No. Thatís not what Iím saying. Iím saying if you are going to argue from base principles you have to assume that they are actually shared.

Letís look at history. Religions typically come with a moral code. One could naively think that 2 Christians would share the same moral code. The religious wars between different interpretations of the same set of moral principles would be evidence to the contrary.

Even something as simple as the economic value of a human life has tremendous implications for policy based on the assumed value.
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Old 08-16-2019, 01:24 PM
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No. Thatís not what Iím saying. Iím saying if you are going to argue from base principles you have to assume that they are actually shared.

Letís look at history. Religions typically come with a moral code. One could naively think that 2 Christians would share the same moral code. The religious wars between different interpretations of the same set of moral principles would be evidence to the contrary.

Even something as simple as the economic value of a human life has tremendous implications for policy based on the assumed value.
Sounds like a recipe for not being able to ever agree on anything or pass any laws at all. What is the avenue to get around this issue so that society can function and properly govern itself?
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Old 08-16-2019, 01:34 PM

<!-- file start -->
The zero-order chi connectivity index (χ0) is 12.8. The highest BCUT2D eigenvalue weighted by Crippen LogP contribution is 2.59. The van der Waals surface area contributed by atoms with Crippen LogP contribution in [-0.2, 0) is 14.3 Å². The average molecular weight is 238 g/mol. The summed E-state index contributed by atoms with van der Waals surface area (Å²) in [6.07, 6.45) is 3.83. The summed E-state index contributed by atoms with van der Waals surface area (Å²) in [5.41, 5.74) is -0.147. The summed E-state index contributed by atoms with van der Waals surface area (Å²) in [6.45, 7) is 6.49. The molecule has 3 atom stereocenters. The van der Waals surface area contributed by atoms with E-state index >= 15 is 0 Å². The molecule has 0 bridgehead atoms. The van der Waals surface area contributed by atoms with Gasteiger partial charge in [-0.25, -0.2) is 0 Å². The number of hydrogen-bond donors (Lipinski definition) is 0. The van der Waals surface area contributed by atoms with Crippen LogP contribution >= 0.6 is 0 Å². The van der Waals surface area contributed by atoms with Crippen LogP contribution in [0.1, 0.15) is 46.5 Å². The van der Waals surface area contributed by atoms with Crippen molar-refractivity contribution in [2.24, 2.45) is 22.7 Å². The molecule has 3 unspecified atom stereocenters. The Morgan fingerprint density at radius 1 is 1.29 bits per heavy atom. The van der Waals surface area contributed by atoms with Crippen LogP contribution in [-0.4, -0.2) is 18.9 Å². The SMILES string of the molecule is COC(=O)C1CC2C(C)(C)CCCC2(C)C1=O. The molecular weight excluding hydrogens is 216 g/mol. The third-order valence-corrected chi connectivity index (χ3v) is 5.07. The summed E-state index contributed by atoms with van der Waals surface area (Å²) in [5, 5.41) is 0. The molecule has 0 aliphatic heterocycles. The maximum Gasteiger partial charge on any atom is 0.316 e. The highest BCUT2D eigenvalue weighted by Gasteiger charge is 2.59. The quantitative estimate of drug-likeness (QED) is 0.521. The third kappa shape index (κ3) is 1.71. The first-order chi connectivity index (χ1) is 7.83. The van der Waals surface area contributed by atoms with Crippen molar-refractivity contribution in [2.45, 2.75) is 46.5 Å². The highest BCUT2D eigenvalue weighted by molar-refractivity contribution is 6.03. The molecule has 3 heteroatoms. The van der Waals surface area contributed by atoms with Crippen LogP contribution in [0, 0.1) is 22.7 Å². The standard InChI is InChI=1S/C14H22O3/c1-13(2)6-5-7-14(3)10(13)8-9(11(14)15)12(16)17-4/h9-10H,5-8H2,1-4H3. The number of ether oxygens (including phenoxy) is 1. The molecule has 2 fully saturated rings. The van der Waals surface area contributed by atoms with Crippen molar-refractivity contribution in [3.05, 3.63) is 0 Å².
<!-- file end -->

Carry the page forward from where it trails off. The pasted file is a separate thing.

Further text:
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Sounds like a recipe for not being able to ever agree on anything or pass any laws at all. What is the avenue to get around this issue so that society can function and properly govern itself?
Historically, it has been "might makes right", and so you impose your will by physical aggression.

More recently, it has been democracy, where we take a poll of the general morals of the populace, and make laws based on that.

Currently, it is sliding into fascism run by the minority. We will probably end up back at feudalism, as that seems to be the most stable form of government.
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Old 08-16-2019, 01:44 PM
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I just said they werenít. They are axiomatic.
Axioms are not "provable" by definition.

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And youíd be surprised at how consequential seemingly minor differences in axiomatic systems manifest.
Yes, they can even lead to rationalizing child abuse while claiming it to be "unemotional".
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Old 08-16-2019, 01:59 PM
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No. Thatís not what Iím saying. Iím saying if you are going to argue from base principles you have to assume that they are actually shared.
If such an assumption is flawed in the particular case, then refute it.